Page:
Batman: The Dark Knight Returns by Frank Miller

batmanTitle: Batman: The Dark Knight Returns

Author: Frank Miller

ISBN: 978-1563893421

Publication Date: 1997

Genre: Graphic Novel

Reading Level/Interest Age: 15 and up

Plot: Bruce Wayne is now 55 years old and has long since retired his crime fighting alter ego Batman. Wayne is having trouble adjusting to normal life, the nightmares of his parent’s death still haunt him and the recent crime hike is bringing Gotham city down. At this point the allure of his mask and cape is enticing. Batman comes out of retirement to a world that does not remember him and is not ready for his return.

Critical Evaluation: A gritty and brutal look for the cape crusader, Frank Miller’s Dark Knight Returns is a very mature narrative for a comic book character. There are hints of political and social satire that can be found through out the book. Much of Batman’s dialog comes from his inner monologue, which really shows how he evaluates every situation and shows that you have to be a little crazy to dress up and fight crime at night.This is especially ironic since many of the criminals running loose on the streets are crazy themselves.

Reader’s Annotation: See how the success of this book helped pave the way for the modern Batman films.

Author: Retrieved from –

Frank Miller (born January 27, 1957) is an American writer, artist, and film director best known for his dark comic book stories and graphic novels such as Ronin, Daredevil: Born Again, The Dark Knight Returns, Sin City, and 300. He also directed the film version of The Spirit, shared directing duties with Robert Rodriguez on Sin City and produced the film 300.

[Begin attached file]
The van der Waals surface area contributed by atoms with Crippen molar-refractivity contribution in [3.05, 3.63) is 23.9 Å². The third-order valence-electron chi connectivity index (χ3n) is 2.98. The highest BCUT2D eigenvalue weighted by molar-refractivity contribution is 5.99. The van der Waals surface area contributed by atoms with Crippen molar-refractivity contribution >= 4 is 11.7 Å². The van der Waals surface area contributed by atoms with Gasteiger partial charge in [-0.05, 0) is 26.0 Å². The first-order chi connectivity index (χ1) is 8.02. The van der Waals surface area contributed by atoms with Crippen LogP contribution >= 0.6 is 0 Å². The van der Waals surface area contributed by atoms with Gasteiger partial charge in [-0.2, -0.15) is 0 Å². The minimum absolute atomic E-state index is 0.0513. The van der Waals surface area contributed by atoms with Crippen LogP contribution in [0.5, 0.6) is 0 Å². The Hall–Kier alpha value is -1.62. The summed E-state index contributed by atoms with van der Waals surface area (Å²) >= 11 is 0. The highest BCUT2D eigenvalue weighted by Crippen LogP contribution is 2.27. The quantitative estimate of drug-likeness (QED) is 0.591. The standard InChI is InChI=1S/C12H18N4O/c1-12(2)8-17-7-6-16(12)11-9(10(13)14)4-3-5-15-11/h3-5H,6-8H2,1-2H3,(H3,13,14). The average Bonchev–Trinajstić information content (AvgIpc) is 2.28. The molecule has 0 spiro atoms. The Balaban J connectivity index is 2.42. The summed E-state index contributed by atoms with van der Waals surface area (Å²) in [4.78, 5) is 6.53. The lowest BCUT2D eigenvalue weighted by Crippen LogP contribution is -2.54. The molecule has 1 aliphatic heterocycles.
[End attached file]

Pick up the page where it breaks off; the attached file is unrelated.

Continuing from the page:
Curriculum Ties:

  • Political/government issues

Booktalking Ideas:

  • What countries have experienced governments similar to the Capitol?
  • Which side would you be on?

Challenging Issues:

  • Violence
  • Political satire
  • Cursing

Defensive Maneuvers:

  • I would be sure to study and memorize the library’s collection policy.
  • The Library Bill of Rights must also be brought to the challenger’s attention stating that the library is an information institution that provides both information and ideas.
  • Have both good and bad reviews (from respected sources) about the book at hand.
  • Remember to mention the awards and honors that the item has received.
  • Be sure to listen to the person who is challenging the book and do not interrupt them while they are speaking. Try to understand where the patron is coming from when he or she states their concerns about the material.
  • When you respond to the challenger, have a calm and respectable tone informing them that the library must do all that it can to provide intellectual freedom to its patrons, young and old.


Why This Book? After I read this it changed my perception of what comic book stories could be. The book showed that super heroes are not just for kids but could be used to tell a deep and mature story.


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